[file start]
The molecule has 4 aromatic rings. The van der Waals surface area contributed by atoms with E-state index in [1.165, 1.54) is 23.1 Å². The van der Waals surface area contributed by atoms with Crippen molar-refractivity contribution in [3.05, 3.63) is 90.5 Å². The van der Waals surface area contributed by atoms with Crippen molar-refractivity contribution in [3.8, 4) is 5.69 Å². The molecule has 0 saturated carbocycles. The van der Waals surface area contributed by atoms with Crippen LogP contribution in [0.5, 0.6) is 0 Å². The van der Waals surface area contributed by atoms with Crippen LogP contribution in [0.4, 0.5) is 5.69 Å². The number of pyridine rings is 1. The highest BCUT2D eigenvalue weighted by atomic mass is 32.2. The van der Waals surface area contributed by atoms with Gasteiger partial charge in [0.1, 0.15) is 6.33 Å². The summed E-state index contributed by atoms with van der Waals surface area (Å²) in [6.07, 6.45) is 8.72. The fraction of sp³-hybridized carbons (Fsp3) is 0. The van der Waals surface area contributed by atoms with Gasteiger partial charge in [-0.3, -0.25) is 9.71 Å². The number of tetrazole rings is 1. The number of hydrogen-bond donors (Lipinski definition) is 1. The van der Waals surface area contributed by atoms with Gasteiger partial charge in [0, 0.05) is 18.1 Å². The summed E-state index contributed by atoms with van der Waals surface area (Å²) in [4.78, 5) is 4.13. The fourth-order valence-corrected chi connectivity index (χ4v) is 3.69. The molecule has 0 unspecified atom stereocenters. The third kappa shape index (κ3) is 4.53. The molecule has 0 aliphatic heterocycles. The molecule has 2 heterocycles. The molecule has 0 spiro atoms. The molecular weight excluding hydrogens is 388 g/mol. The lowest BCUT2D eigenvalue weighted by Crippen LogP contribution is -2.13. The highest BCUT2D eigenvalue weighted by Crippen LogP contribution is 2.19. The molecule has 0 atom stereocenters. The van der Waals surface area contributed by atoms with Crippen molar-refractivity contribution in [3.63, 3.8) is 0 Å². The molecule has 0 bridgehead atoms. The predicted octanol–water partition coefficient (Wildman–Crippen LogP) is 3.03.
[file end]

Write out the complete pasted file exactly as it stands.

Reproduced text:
The molecule has 4 aromatic rings. The van der Waals surface area contributed by atoms with E-state index in [1.165, 1.54) is 23.1 Å². The van der Waals surface area contributed by atoms with Crippen molar-refractivity contribution in [3.05, 3.63) is 90.5 Å². The van der Waals surface area contributed by atoms with Crippen molar-refractivity contribution in [3.8, 4) is 5.69 Å². The molecule has 0 saturated carbocycles. The van der Waals surface area contributed by atoms with Crippen LogP contribution in [0.5, 0.6) is 0 Å². The van der Waals surface area contributed by atoms with Crippen LogP contribution in [0.4, 0.5) is 5.69 Å². The number of pyridine rings is 1. The highest BCUT2D eigenvalue weighted by atomic mass is 32.2. The van der Waals surface area contributed by atoms with Gasteiger partial charge in [0.1, 0.15) is 6.33 Å². The summed E-state index contributed by atoms with van der Waals surface area (Å²) in [6.07, 6.45) is 8.72. The fraction of sp³-hybridized carbons (Fsp3) is 0. The van der Waals surface area contributed by atoms with Gasteiger partial charge in [-0.3, -0.25) is 9.71 Å². The number of tetrazole rings is 1. The number of hydrogen-bond donors (Lipinski definition) is 1. The van der Waals surface area contributed by atoms with Gasteiger partial charge in [0, 0.05) is 18.1 Å². The summed E-state index contributed by atoms with van der Waals surface area (Å²) in [4.78, 5) is 4.13. The fourth-order valence-corrected chi connectivity index (χ4v) is 3.69. The molecule has 0 unspecified atom stereocenters. The third kappa shape index (κ3) is 4.53. The molecule has 0 aliphatic heterocycles. The molecule has 2 heterocycles. The molecule has 0 spiro atoms. The molecular weight excluding hydrogens is 388 g/mol. The lowest BCUT2D eigenvalue weighted by Crippen LogP contribution is -2.13. The highest BCUT2D eigenvalue weighted by Crippen LogP contribution is 2.19. The molecule has 0 atom stereocenters. The van der Waals surface area contributed by atoms with Crippen molar-refractivity contribution in [3.63, 3.8) is 0 Å². The molecule has 0 bridgehead atoms. The predicted octanol–water partition coefficient (Wildman–Crippen LogP) is 3.03.